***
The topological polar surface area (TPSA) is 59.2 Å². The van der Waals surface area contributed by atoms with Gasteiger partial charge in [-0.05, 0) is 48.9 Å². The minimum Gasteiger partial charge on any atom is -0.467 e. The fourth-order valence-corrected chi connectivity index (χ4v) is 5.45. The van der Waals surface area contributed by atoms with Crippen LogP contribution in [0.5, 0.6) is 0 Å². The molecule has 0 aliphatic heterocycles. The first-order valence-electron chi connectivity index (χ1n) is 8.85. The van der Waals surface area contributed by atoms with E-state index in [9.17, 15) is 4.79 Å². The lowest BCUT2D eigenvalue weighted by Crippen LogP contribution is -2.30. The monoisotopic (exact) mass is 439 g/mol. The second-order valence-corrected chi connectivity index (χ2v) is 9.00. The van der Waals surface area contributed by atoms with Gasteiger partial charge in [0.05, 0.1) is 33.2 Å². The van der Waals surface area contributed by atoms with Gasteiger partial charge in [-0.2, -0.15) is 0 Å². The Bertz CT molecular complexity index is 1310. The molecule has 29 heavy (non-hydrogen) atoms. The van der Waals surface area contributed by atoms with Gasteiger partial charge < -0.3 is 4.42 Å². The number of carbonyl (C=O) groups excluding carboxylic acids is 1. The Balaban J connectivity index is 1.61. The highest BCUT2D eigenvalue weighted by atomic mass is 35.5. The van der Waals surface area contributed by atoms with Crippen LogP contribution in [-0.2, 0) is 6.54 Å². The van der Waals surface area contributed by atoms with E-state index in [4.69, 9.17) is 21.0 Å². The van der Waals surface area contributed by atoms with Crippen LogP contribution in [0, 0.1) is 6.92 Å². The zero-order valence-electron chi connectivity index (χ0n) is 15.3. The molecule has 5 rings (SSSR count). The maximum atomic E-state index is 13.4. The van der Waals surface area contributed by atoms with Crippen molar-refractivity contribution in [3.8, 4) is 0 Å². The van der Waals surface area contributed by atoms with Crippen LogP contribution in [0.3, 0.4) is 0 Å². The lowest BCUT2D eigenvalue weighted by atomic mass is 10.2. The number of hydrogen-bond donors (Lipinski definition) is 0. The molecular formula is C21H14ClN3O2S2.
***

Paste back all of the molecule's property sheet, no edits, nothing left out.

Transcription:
The topological polar surface area (TPSA) is 59.2 Å². The van der Waals surface area contributed by atoms with Gasteiger partial charge in [-0.05, 0) is 48.9 Å². The minimum Gasteiger partial charge on any atom is -0.467 e. The fourth-order valence-corrected chi connectivity index (χ4v) is 5.45. The van der Waals surface area contributed by atoms with Crippen LogP contribution in [0.5, 0.6) is 0 Å². The molecule has 0 aliphatic heterocycles. The first-order valence-electron chi connectivity index (χ1n) is 8.85. The van der Waals surface area contributed by atoms with E-state index in [9.17, 15) is 4.79 Å². The lowest BCUT2D eigenvalue weighted by Crippen LogP contribution is -2.30. The monoisotopic (exact) mass is 439 g/mol. The second-order valence-corrected chi connectivity index (χ2v) is 9.00. The van der Waals surface area contributed by atoms with Gasteiger partial charge in [0.05, 0.1) is 33.2 Å². The van der Waals surface area contributed by atoms with Gasteiger partial charge in [-0.2, -0.15) is 0 Å². The Bertz CT molecular complexity index is 1310. The molecule has 29 heavy (non-hydrogen) atoms. The van der Waals surface area contributed by atoms with Gasteiger partial charge < -0.3 is 4.42 Å². The number of carbonyl (C=O) groups excluding carboxylic acids is 1. The Balaban J connectivity index is 1.61. The highest BCUT2D eigenvalue weighted by atomic mass is 35.5. The van der Waals surface area contributed by atoms with Crippen LogP contribution in [-0.2, 0) is 6.54 Å². The van der Waals surface area contributed by atoms with E-state index in [4.69, 9.17) is 21.0 Å². The van der Waals surface area contributed by atoms with Crippen LogP contribution in [0, 0.1) is 6.92 Å². The zero-order valence-electron chi connectivity index (χ0n) is 15.3. The molecule has 5 rings (SSSR count). The maximum atomic E-state index is 13.4. The van der Waals surface area contributed by atoms with Crippen molar-refractivity contribution in [3.8, 4) is 0 Å². The van der Waals surface area contributed by atoms with Crippen LogP contribution in [0.3, 0.4) is 0 Å². The lowest BCUT2D eigenvalue weighted by atomic mass is 10.2. The number of hydrogen-bond donors (Lipinski definition) is 0. The molecular formula is C21H14ClN3O2S2.